Introduction: Sepsis represents a complex inflammatory response to infection. Gene expression studies based on microarrays have shown that this response can affect more than 80% of cellular functions and pathways, in what has been termed a “genomic storm”. For several years, sepsis was regarded as a pro-inflammatory condition, and this concept resulted in several experimental treatment strategies aimed to block inflammation. However, systematic failure of these therapies and recent evidence demonstrating that anti-inflammatory pathways are also activated during sepsis illustrate the complexity and our incomplete knowledge about the pathogenesis of this condition. In the last decade, microarray-based gene expression studies have been used in attempts to improve our understanding about sepsis. Raw data from most of these studies are now collected in public archives, thus offering a unique opportunity to combine the information from different studies by meta-analysis. It has been shown that by analyzing data from multiple experiments, biases and artifacts between datasets can be cancelled out, potentially allowing true relationships to stand out. Accordingly, an increasing number of bioinformatics protocols and guidelines about meta-analysis of gene expression studies have been published in the last years. In the context of sepsis, several high-quality microarray-based gene expression studies are available. However, no systematic meta-analysis of these studies has been performed. In order to identify genes and pathways robustly associated with the pathogenesis of sepsis, we performed a meta-analysis of gene expression studies in human severe sepsis and septic shock.
Material and methods: Microarray data were identified by searching two public databases (Gene Expression Omnibus and Array-Express) using the following search criteria: (“sepsis or “septic shock”) AND (“peripheral blood” or “leukocytes”) AND (“homo sapiens”). Inclusion criteria were: studies in humans with severe sepsis or septic shock; RNA obtained from peripheral blood leukocytes; availability of raw data; and matched healthy controls from the same study. To improve consistency, only studies using similar platforms were compared. We used the R/BioConductor environment to preprocess the datasets using the Robust Multi-array Average algorithm (RMA) implemented in the ‘oligo’ package and to perform meta-analysis through the ‘RankProd’ package implementation. This is a non-parametric statistical method that utilizes ranks of the log-ratio statistics for all genes across different studies to generate a list of differentially expressed (DE) genes between two conditions, and considered superior to alternative methodologies. For this study, we selected genes with fold-change of expression above 2 and false discovery rate below 0.01, calculated based on 10,000 permutations. Gene set analysis was initially performed using WebGestalt and confirmed in similar tools (KEGG, Pathway Commons, WikiPathways). Only pathways identified by more than one tool were considered.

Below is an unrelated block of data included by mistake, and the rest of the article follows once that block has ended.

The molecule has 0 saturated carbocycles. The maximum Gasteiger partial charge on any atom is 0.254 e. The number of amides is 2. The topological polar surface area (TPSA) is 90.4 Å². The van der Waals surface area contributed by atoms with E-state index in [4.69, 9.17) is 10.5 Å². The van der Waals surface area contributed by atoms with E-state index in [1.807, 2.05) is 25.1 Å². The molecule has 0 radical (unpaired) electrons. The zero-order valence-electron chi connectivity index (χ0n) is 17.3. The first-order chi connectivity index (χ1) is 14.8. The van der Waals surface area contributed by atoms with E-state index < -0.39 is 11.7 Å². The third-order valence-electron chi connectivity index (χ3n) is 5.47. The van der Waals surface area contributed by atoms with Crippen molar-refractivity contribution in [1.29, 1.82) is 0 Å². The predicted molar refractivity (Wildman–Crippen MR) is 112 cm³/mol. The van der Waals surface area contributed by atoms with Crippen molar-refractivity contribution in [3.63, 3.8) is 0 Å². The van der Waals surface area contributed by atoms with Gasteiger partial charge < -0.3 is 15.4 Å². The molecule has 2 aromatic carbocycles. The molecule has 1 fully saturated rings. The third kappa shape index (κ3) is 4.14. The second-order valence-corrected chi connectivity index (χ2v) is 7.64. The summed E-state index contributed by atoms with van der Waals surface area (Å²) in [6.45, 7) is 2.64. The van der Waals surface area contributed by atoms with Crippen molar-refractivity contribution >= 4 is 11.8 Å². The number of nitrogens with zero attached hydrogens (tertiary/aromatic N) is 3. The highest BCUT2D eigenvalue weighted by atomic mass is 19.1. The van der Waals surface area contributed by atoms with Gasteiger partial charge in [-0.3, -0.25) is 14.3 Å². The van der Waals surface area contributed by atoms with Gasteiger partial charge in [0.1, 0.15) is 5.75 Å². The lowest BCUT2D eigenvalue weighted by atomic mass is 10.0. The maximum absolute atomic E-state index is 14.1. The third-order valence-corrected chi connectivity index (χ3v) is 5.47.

Results: Forty-five studies were identified, of which five fulfilled inclusion criteria. Our meta-analysis included data from 259 patients and 132 controls. Out of 22,216 probesets, we observed 352 as candidates for DE, 215 of which were up-regulated and 137 down-regulated. Top 5 up-regulated genes were CD177, MMP8, HP, ARG1 and ANXA3. Top 5 down-regulated genes were FCER1A, YME1L1, TRDV3, LRRN3 and MYBL1. The gene ontology term associated with the set of DE genes in both analysis with higher statistical significance was "immune response” (adjP=2.85e-27), and the most significant pathways identified were “Hematopoietic cell lineage” (adjP=8.69e-13), “TCR signaling pathway” (adjP=3.04e-10) and “immune system” (adjP=1.08e-19).
Discussion and conclusion: The combined analysis of data generated by high-throughput experiments is an attractive and validated strategy to improve the sensitivity and specificity of genome-wide expression data. This meta-analysis provides a comprehensive list of genes, pathways and expression signatures associated with severe sepsis and septic shock, confirming several results from individual studies. In addition, our meta-analysis potentially provides new biological insights about sepsis, by listing a comprehensive list of new candidate genes with robust associations with this condition.
No relevant conflicts of interest to declare.
Asterisk with author names denotes non-ASH members.